Other seafood items like oysters and clams are usually eaten raw which makes them risky. Oysters can transmit deadly bacteria called norovirus which is the most common cause of viral gastroenteritis. One way to avoid the risk is to smell them. If they smell of anything other than the sea, discard them. With seafood, freshness is most important. You should also throw away shellfish that doesn’t open on cooking. You can bake, boil or steam to reduce the risk of infection.

Dr. Samaddar also warns against thawing and then refreezing the meat again and again. This may expose it to bacteria. Once thawed, you should use it.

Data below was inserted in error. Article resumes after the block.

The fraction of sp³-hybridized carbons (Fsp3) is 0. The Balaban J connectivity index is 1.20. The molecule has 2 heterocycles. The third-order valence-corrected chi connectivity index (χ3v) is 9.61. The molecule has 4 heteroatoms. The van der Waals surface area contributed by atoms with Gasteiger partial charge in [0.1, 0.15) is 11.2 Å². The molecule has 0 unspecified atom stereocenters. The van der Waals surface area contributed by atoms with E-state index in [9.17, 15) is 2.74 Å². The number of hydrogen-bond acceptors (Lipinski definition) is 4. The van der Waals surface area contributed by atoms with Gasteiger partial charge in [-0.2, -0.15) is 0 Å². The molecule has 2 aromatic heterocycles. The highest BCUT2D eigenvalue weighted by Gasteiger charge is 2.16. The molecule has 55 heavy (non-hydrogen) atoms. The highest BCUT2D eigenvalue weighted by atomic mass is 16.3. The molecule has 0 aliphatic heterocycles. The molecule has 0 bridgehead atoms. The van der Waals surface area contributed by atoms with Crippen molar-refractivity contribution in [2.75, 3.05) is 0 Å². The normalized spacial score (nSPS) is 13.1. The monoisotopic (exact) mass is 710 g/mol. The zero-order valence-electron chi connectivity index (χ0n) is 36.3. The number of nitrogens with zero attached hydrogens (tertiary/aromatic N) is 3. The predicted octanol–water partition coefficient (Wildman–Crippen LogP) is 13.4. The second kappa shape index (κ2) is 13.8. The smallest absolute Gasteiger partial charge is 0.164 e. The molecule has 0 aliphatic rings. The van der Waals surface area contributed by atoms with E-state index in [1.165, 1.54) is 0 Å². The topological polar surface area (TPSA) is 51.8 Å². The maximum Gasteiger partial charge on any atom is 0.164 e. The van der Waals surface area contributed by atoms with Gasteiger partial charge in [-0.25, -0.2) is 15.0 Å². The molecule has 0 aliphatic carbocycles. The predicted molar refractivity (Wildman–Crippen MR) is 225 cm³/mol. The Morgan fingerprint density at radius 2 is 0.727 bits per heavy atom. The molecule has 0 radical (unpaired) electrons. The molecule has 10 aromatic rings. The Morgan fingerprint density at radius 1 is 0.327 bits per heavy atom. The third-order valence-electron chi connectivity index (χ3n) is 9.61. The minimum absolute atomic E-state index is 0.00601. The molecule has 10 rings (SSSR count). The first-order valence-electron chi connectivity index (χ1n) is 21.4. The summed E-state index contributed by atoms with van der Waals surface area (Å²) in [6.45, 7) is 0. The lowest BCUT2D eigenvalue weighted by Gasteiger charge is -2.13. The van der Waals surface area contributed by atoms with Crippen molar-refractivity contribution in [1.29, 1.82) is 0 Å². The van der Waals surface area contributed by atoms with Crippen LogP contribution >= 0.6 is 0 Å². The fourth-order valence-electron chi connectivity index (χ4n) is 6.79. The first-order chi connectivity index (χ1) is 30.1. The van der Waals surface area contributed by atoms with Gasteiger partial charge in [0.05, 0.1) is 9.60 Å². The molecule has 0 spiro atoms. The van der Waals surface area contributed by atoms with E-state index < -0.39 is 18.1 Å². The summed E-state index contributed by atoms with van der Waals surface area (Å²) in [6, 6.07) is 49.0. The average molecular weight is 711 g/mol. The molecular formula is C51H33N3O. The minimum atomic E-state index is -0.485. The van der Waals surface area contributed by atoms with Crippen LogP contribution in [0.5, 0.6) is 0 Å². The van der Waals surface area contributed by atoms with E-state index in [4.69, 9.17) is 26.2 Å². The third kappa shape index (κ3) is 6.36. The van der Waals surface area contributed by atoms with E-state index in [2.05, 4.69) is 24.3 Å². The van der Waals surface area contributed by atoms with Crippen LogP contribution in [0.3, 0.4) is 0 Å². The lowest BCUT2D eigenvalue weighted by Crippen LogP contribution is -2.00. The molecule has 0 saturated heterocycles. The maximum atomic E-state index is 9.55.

When to see a doctor?
Food poisoning can affect you in different forms with symptoms ranging from mild intestinal discomfort to severe dehydration. In most cases, the symptoms may ease within four to seven days, but you should definitely see a doctor if they persist. If you experience any of the following, you must consult your doctor immediately –

1. Very high fever
2. Bloody stools
3. Uncontrolled vomiting
4. Prolonged diarrhea 
5. Extreme dehydration, dizziness and reduced urination

"Since diarrhea is one of the most common symptoms of food poisoning you tend to lose a lot of water and electrolytes frm your body. These need to be replenished. So have plenty of fluids and not just water but others like lime soda, coconut water or ORS. Consume a good helping of probiotics like yogurt that help promote the functions of the gut bateria along with stomach soothing foods like bananas. You must avoid fatty foods and too much oil, sugar and spices as these tend aggravate the condition," recommends Dr. Ritika Samddar.